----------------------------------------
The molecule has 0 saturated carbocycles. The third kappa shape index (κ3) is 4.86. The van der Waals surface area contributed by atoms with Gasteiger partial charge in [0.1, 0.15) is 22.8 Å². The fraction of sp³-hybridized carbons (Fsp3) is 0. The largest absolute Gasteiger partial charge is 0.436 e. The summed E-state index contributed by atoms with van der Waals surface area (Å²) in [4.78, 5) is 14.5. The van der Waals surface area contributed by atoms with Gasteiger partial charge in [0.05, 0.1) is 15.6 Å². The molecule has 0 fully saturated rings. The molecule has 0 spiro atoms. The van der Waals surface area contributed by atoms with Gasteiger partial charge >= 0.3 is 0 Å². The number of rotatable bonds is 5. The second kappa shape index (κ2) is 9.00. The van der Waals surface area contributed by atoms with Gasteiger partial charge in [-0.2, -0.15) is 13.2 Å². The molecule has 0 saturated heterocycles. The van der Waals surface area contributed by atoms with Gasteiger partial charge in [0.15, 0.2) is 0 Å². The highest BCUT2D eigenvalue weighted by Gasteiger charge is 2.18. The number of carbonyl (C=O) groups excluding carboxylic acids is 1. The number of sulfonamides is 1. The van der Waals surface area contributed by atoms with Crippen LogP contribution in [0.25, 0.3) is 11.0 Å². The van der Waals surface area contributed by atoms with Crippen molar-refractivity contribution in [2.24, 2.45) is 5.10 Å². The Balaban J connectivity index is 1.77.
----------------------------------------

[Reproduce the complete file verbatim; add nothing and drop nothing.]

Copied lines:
The molecule has 0 saturated carbocycles. The third kappa shape index (κ3) is 4.86. The van der Waals surface area contributed by atoms with Gasteiger partial charge in [0.1, 0.15) is 22.8 Å². The fraction of sp³-hybridized carbons (Fsp3) is 0. The largest absolute Gasteiger partial charge is 0.436 e. The summed E-state index contributed by atoms with van der Waals surface area (Å²) in [4.78, 5) is 14.5. The van der Waals surface area contributed by atoms with Gasteiger partial charge in [0.05, 0.1) is 15.6 Å². The molecule has 0 fully saturated rings. The molecule has 0 spiro atoms. The van der Waals surface area contributed by atoms with Gasteiger partial charge >= 0.3 is 0 Å². The number of rotatable bonds is 5. The second kappa shape index (κ2) is 9.00. The van der Waals surface area contributed by atoms with Gasteiger partial charge in [-0.2, -0.15) is 13.2 Å². The molecule has 0 saturated heterocycles. The van der Waals surface area contributed by atoms with Gasteiger partial charge in [0.15, 0.2) is 0 Å². The highest BCUT2D eigenvalue weighted by Gasteiger charge is 2.18. The number of carbonyl (C=O) groups excluding carboxylic acids is 1. The number of sulfonamides is 1. The van der Waals surface area contributed by atoms with Crippen LogP contribution in [0.25, 0.3) is 11.0 Å². The van der Waals surface area contributed by atoms with Crippen molar-refractivity contribution in [2.24, 2.45) is 5.10 Å². The Balaban J connectivity index is 1.77.